TPP: years in the making, years to go

The Trans-Pacific Partnership (TPP) was signed by the trade ministers of 12 nations on February 4, 2016, in New Zealand, and thus, the world’s largest trade deal is now waiting for ratification of the treaty’s text in each nation. Here in the United States, President Obama has called upon Congress to vote on and pass the TPP before he leaves office in early 2017. In 2009, the U.S. began negotiating the TPP, seeking to boost U.S. economic growth with Canada, Mexico, and several Asian and Pacific countries considered key destinations for U.S. manufactured goods, agricultural products, and services suppliers. As a group, the TPP countries are the largest goods and services export market of the U.S., accounting for $698 billion in 2013, or 44 percent of total U.S. goods exports. U.S. exports of agricultural products to TPP countries totaled $58.8 billion in 2013, 85 percent of total U.S. agricultural exports. The TPP seeks to slash tariffs and trade barriers in this region, but pointedly does not include China.

At the core of the debate over the TPP, concerns have been raised about its application and impact on countries’ regulations—in particular the TPP’s key feature of regulatory coherence for the promotion of trade. For the pharmaceutical industry, issues concerning intellectual property (IP) protection in the TPP have focused primarily on patents, but there are concerns that the patent protection schema is not as effective for some classes of drugs such as biosimilars because these products do not require exact identity with the reference product. The Patient Protection and Affordable Care Act (ACA) (P.L. 111-148) established a pathway for biologics that employs a 12-year exclusivity period, which is in stark contrast to the five years for generic small-molecule drugs.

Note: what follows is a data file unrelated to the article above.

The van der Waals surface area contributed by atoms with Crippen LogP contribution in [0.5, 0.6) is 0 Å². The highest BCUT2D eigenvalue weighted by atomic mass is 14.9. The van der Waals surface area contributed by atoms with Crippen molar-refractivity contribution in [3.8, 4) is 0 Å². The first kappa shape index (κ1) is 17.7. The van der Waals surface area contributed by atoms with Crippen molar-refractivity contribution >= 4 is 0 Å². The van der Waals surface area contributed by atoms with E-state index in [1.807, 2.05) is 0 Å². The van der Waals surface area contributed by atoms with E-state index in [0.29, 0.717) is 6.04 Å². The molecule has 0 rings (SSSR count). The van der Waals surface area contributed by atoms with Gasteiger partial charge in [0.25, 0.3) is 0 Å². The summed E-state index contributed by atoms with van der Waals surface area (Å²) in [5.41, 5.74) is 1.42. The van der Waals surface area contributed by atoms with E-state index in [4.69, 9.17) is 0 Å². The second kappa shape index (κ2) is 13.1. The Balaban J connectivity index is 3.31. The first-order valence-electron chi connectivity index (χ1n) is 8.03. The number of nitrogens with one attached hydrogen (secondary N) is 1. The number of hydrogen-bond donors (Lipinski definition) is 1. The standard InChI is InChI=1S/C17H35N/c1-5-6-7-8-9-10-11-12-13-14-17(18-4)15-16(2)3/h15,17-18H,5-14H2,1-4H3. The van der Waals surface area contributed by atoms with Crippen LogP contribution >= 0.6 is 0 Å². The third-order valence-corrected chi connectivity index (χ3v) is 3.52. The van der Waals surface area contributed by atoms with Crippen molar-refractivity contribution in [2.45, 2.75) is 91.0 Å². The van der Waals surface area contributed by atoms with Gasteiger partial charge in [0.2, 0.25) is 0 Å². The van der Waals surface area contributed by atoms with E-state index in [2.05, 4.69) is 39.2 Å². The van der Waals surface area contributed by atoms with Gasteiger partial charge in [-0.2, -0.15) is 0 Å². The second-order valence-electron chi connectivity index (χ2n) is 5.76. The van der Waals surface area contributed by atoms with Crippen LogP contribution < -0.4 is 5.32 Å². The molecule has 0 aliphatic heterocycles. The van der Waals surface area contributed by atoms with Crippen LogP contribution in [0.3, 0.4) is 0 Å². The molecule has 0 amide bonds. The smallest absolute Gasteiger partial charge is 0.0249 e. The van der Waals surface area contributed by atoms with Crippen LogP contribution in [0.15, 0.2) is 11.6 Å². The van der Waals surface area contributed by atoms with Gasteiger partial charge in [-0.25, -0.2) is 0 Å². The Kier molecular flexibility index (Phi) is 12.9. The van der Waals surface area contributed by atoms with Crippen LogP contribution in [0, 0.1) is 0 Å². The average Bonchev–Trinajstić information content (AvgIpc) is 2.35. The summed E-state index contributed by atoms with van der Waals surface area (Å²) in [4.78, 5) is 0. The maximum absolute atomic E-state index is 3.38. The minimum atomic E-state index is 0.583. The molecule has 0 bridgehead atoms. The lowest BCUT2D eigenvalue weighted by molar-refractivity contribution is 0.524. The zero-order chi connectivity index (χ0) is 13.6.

A difficult question to answer is whether an inventor of a new drug measures the cost of invention against the revenue that might be made in the “poor” world in calculating whether to undertake the research and development of the drug. Supporters of the TPP argue that the greater cost and difficulties involved in research and development of biologics required a longer exclusivity period as incentive for innovation. Critics look at the TPP as an attempt to use trade law and treaties to extend the “rich” world IP protections to the “poor” world.

In addition, there is strong opposition from many congressional Democrats and some Republicans, which could mean a vote on the TPP is unlikely before President Obama leaves office. These concerns and a myriad of others will still require years of tough negotiations before the TPP becomes a reality.